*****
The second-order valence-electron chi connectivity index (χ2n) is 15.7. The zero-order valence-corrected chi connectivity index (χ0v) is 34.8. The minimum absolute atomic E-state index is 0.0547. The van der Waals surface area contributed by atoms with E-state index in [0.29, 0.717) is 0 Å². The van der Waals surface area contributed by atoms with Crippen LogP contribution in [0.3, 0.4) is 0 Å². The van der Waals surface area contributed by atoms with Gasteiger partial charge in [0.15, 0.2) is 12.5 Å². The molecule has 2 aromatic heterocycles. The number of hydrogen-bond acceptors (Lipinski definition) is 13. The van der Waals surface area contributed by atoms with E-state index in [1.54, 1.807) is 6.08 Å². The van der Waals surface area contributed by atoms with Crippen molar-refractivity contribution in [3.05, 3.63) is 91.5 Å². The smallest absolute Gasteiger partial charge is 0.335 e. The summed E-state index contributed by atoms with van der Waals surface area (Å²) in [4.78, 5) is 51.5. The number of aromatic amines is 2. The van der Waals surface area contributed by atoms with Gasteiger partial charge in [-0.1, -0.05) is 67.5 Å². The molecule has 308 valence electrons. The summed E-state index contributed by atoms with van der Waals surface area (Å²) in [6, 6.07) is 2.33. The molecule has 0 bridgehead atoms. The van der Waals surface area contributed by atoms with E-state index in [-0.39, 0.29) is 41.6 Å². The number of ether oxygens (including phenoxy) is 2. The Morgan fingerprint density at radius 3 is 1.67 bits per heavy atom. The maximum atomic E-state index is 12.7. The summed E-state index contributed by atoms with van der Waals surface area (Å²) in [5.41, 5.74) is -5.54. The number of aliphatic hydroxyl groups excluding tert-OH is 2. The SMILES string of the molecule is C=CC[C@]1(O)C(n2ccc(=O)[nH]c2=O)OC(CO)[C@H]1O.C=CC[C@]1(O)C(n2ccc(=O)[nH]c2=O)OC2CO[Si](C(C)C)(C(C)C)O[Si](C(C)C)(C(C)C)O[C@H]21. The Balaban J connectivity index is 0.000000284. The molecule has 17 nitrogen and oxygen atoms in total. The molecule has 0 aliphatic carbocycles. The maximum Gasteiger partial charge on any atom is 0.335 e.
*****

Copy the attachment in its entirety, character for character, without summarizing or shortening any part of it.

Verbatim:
The second-order valence-electron chi connectivity index (χ2n) is 15.7. The zero-order valence-corrected chi connectivity index (χ0v) is 34.8. The minimum absolute atomic E-state index is 0.0547. The van der Waals surface area contributed by atoms with E-state index in [0.29, 0.717) is 0 Å². The van der Waals surface area contributed by atoms with Crippen LogP contribution in [0.3, 0.4) is 0 Å². The van der Waals surface area contributed by atoms with Gasteiger partial charge in [0.15, 0.2) is 12.5 Å². The molecule has 2 aromatic heterocycles. The number of hydrogen-bond acceptors (Lipinski definition) is 13. The van der Waals surface area contributed by atoms with E-state index in [1.54, 1.807) is 6.08 Å². The van der Waals surface area contributed by atoms with Crippen molar-refractivity contribution in [3.05, 3.63) is 91.5 Å². The smallest absolute Gasteiger partial charge is 0.335 e. The summed E-state index contributed by atoms with van der Waals surface area (Å²) in [4.78, 5) is 51.5. The number of aromatic amines is 2. The van der Waals surface area contributed by atoms with Gasteiger partial charge in [-0.1, -0.05) is 67.5 Å². The molecule has 308 valence electrons. The summed E-state index contributed by atoms with van der Waals surface area (Å²) in [6, 6.07) is 2.33. The molecule has 0 bridgehead atoms. The van der Waals surface area contributed by atoms with E-state index in [-0.39, 0.29) is 41.6 Å². The number of ether oxygens (including phenoxy) is 2. The Morgan fingerprint density at radius 3 is 1.67 bits per heavy atom. The maximum atomic E-state index is 12.7. The summed E-state index contributed by atoms with van der Waals surface area (Å²) in [5.41, 5.74) is -5.54. The number of aliphatic hydroxyl groups excluding tert-OH is 2. The SMILES string of the molecule is C=CC[C@]1(O)C(n2ccc(=O)[nH]c2=O)OC(CO)[C@H]1O.C=CC[C@]1(O)C(n2ccc(=O)[nH]c2=O)OC2CO[Si](C(C)C)(C(C)C)O[Si](C(C)C)(C(C)C)O[C@H]21. The Balaban J connectivity index is 0.000000284. The molecule has 17 nitrogen and oxygen atoms in total. The molecule has 0 aliphatic carbocycles. The maximum Gasteiger partial charge on any atom is 0.335 e.